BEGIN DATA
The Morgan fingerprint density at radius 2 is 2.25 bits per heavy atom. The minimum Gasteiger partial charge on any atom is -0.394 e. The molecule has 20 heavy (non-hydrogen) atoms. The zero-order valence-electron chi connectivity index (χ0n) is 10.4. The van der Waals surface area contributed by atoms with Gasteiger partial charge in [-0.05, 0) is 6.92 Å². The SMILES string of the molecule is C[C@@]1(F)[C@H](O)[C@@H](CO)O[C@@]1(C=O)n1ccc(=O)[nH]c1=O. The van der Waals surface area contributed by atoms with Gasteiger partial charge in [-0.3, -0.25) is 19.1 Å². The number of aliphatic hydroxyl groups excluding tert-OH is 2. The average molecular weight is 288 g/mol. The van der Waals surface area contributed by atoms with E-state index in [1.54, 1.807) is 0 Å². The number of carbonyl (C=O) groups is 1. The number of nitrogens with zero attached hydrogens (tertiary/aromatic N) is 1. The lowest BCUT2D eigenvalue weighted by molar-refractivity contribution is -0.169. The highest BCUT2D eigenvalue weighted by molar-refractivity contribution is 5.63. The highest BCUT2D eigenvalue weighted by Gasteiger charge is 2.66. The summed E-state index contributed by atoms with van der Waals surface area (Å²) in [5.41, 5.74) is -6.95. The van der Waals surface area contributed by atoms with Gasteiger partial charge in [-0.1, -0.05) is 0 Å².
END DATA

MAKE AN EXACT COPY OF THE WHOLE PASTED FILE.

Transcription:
The Morgan fingerprint density at radius 2 is 2.25 bits per heavy atom. The minimum Gasteiger partial charge on any atom is -0.394 e. The molecule has 20 heavy (non-hydrogen) atoms. The zero-order valence-electron chi connectivity index (χ0n) is 10.4. The van der Waals surface area contributed by atoms with Gasteiger partial charge in [-0.05, 0) is 6.92 Å². The SMILES string of the molecule is C[C@@]1(F)[C@H](O)[C@@H](CO)O[C@@]1(C=O)n1ccc(=O)[nH]c1=O. The van der Waals surface area contributed by atoms with Gasteiger partial charge in [-0.3, -0.25) is 19.1 Å². The number of aliphatic hydroxyl groups excluding tert-OH is 2. The average molecular weight is 288 g/mol. The van der Waals surface area contributed by atoms with E-state index in [1.54, 1.807) is 0 Å². The number of carbonyl (C=O) groups is 1. The number of nitrogens with zero attached hydrogens (tertiary/aromatic N) is 1. The lowest BCUT2D eigenvalue weighted by molar-refractivity contribution is -0.169. The highest BCUT2D eigenvalue weighted by molar-refractivity contribution is 5.63. The highest BCUT2D eigenvalue weighted by Gasteiger charge is 2.66. The summed E-state index contributed by atoms with van der Waals surface area (Å²) in [5.41, 5.74) is -6.95. The van der Waals surface area contributed by atoms with Gasteiger partial charge in [-0.1, -0.05) is 0 Å².